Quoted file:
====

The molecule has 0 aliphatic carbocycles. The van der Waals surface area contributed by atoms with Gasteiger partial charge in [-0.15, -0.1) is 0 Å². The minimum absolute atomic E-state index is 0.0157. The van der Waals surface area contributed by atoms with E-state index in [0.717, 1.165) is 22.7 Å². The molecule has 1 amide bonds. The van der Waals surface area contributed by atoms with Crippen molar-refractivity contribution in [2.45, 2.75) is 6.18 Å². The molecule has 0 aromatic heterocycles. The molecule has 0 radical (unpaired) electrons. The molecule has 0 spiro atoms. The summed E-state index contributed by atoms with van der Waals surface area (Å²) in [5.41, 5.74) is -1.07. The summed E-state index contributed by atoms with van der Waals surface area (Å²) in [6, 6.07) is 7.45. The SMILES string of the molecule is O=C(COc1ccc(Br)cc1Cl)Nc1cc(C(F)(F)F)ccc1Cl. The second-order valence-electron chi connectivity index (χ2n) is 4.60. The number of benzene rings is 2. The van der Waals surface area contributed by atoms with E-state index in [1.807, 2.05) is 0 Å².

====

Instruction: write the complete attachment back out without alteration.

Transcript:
The molecule has 0 aliphatic carbocycles. The van der Waals surface area contributed by atoms with Gasteiger partial charge in [-0.15, -0.1) is 0 Å². The minimum absolute atomic E-state index is 0.0157. The van der Waals surface area contributed by atoms with E-state index in [0.717, 1.165) is 22.7 Å². The molecule has 1 amide bonds. The van der Waals surface area contributed by atoms with Crippen molar-refractivity contribution in [2.45, 2.75) is 6.18 Å². The molecule has 0 aromatic heterocycles. The molecule has 0 radical (unpaired) electrons. The molecule has 0 spiro atoms. The summed E-state index contributed by atoms with van der Waals surface area (Å²) in [5.41, 5.74) is -1.07. The summed E-state index contributed by atoms with van der Waals surface area (Å²) in [6, 6.07) is 7.45. The SMILES string of the molecule is O=C(COc1ccc(Br)cc1Cl)Nc1cc(C(F)(F)F)ccc1Cl. The second-order valence-electron chi connectivity index (χ2n) is 4.60. The number of benzene rings is 2. The van der Waals surface area contributed by atoms with E-state index in [1.807, 2.05) is 0 Å².